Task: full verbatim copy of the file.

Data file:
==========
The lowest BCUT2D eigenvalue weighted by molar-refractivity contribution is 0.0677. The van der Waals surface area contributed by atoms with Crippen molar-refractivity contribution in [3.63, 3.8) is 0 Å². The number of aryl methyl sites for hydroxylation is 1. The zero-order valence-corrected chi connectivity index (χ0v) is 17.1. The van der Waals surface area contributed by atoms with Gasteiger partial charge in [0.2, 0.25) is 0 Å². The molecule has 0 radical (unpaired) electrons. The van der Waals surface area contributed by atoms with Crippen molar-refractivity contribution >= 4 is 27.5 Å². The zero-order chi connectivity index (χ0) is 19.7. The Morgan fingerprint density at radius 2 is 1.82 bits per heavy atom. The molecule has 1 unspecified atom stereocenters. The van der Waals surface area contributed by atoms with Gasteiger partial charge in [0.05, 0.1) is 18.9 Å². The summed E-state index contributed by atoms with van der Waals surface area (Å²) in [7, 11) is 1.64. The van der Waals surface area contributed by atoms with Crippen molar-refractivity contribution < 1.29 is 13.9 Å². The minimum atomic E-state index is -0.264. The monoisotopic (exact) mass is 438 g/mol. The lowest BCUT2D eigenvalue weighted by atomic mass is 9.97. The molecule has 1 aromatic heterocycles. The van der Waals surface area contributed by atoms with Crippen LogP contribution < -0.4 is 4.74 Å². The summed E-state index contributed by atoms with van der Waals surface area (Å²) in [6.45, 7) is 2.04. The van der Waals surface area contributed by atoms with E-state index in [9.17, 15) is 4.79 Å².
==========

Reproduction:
The lowest BCUT2D eigenvalue weighted by molar-refractivity contribution is 0.0677. The van der Waals surface area contributed by atoms with Crippen molar-refractivity contribution in [3.63, 3.8) is 0 Å². The number of aryl methyl sites for hydroxylation is 1. The zero-order valence-corrected chi connectivity index (χ0v) is 17.1. The van der Waals surface area contributed by atoms with Gasteiger partial charge in [0.2, 0.25) is 0 Å². The molecule has 0 radical (unpaired) electrons. The van der Waals surface area contributed by atoms with Crippen molar-refractivity contribution >= 4 is 27.5 Å². The zero-order chi connectivity index (χ0) is 19.7. The Morgan fingerprint density at radius 2 is 1.82 bits per heavy atom. The molecule has 1 unspecified atom stereocenters. The van der Waals surface area contributed by atoms with Gasteiger partial charge in [0.05, 0.1) is 18.9 Å². The summed E-state index contributed by atoms with van der Waals surface area (Å²) in [7, 11) is 1.64. The van der Waals surface area contributed by atoms with Crippen molar-refractivity contribution < 1.29 is 13.9 Å². The minimum atomic E-state index is -0.264. The monoisotopic (exact) mass is 438 g/mol. The lowest BCUT2D eigenvalue weighted by atomic mass is 9.97. The molecule has 1 aromatic heterocycles. The van der Waals surface area contributed by atoms with Crippen LogP contribution < -0.4 is 4.74 Å². The summed E-state index contributed by atoms with van der Waals surface area (Å²) in [6.45, 7) is 2.04. The van der Waals surface area contributed by atoms with E-state index in [9.17, 15) is 4.79 Å².